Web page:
It’s April again, and I want to tell you a story…

 

Today is World Autism Day, and for us Autistic people, it’s Autism Acceptance Day.  That means that many of us are using hashtags like #redinstead (which used to be #walkinred – I used both) and #toneitdowntaupe.

redinstead shoes

[image description: a photograph feature a person wearing a pair of red Converse-like shoes and a pair of blue jeans.  A tan patterned rug is shown underneath the person’s feet]

It’s been about four years since I first started blogging about autism, and I’ve noticed some interesting things.

Facebook has this app where it will show you what you were doing or posting on the same day a year, two years, etc. ago.  It’s sometimes fun to go back and see what you were doing on those days.  It’s sometimes heartbreaking when you see photos of people who aren’t in your life anymore.  It’s sometimes interesting to see how far you’ve come.

The past four years, my timeline has been filled with posts from Tone it Down Taupe and Walk in Red.  I have some fantastic activist friends who have shared a bunch of things with me, and whose posts I have shared on my page.

But I didn’t always know what I know now.  I’ve had Facebook for much longer than four years.  So looking back on some of those days is distressing.  One year, I lit it up blue.  I don’t think I knew back then that it was to do with Autism Speaks.  I definitely knew by that time that Autism Speaks was no good, but I didn’t realize that Light it Up Blue was basically supporting Autism Speaks.

I’ve learned a lot since then, thanks to a lot of reading (I was always good at that) and some patient people who got me to see that “uh, no, this is not quite as good as you think it is, and here’s why”.

It’s part of why I’ve begun in the past year or so to at least attempt to gently, kindly educate when I can, when it is possible and it’s clear the person is at least trying .  I’m not perfect.  I sometimes lash out when people use really awful language to discuss things that are pretty much absolutes (like, YES! All autistic people deserve dignity and to not have their care needs blasted all over the internet by their parents and caretakers).  I have certain triggers, and I’m sorry, but I have a hard time taking you seriously if you refuse to read the information I provided (or at least start a Google search on the topic and read a tiny bit before demanding that I educate you).  But I am trying, a lot more than I was in the past.

I remember what it was like to be ignorant.  When my daughter was diagnosed definitively at age 3, the first resource that the doctors pointed me to was Autism Speaks.  I wrinkled my nose at some of what I read, and I decided that Google was a better idea, because I was not liking some of the language that I encountered.  Comments about grief upon obtaining a diagnosis were so jarring to me because I knew something was different from the time my daughter was 14 months old.  A diagnosis was confirmation of what I already knew to be true, not a surprise or a shock or something that was causing me grief  What a foreign concept.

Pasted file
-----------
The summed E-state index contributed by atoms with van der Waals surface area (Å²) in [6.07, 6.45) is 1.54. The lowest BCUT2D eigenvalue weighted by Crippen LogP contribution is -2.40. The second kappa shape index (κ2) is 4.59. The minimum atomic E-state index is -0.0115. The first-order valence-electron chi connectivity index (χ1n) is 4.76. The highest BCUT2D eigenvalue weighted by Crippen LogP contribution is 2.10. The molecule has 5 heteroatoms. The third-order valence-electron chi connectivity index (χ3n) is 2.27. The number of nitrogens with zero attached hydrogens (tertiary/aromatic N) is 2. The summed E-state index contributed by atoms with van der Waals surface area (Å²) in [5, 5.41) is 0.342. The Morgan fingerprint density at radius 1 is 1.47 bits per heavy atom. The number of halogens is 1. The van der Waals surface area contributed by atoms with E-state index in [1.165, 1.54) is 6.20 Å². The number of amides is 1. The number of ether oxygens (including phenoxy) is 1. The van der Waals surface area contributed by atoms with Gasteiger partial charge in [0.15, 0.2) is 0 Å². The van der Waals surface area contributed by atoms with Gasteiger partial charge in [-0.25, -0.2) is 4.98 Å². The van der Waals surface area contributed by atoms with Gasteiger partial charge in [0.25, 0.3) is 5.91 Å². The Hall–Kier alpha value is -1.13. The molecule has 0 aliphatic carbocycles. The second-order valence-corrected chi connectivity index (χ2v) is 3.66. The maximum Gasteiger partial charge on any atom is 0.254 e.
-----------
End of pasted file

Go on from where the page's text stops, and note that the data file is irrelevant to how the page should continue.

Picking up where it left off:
Luckily, I never got too far into Autism Speaks. I didn’t jump on the cure train, that’s for sure.  I wanted my kids to have the best life possible, and I knew that began not with therapies to change who they were, but with educational tools to help them learn in the way that was most comfortable for them.  Eventually, all of this acceptance and understanding and learning about my kids and how their brain worked made me realize that oh, I wasn’t so normal after all, and oh, they’re taking after me .  That journey of self discovery is something I’ll talk about another time, but it began when I was 27 and ended definitively with my own diagnosis when I was 30, which was nearly five years ago.  Once I realized that I was a lot more like my kids than I was like the neurotypical people I knew, autism stopped being this bogeyman and I realized that no, not all parents know their kids and their triggers as instinctively as I did.

For instance, I hated Walmart for all of its sensory obnoxiousness, and my kids did too.  I figured this out fairly quickly and we did some online ordering, some shopping in other stores.  I knew that the lights and the noise and smells bothered them, because they bothered me.  I could see them react in the same way I was.  I had just had 25+ years of being told that I was overreacting and finding ways of mitigating the pain of sensory overload, so I got us all out of there fairly quickly.

It still took a couple of years after figuring out that I might be Autistic for me to say that out loud, for me to identify that outside of my personal blog (not this one), and it still wasn’t until this year that I was fully confident of being “out” about being Autistic with everyone I encounter on a daily basis.

So having said that, I’m trying to be kind to those I meet.  I’m trying to help form this bridge of knowledge between those whose kids have just been diagnosed and activists (both autistic and not) who have been in the trenches for decades.

April is a hard month for a lot of us.  We can’t go outside without encountering something related to Autism Speaks and lighting it up blue.  So please, be kind, think about what you’re posting and whether an Autistic person would be helped or hurt by it, and please at least start looking up information on a topic before you demand that an Autistic person educate you about it.

Please feel free to connect with me on my facebook page here. You can also message me there.

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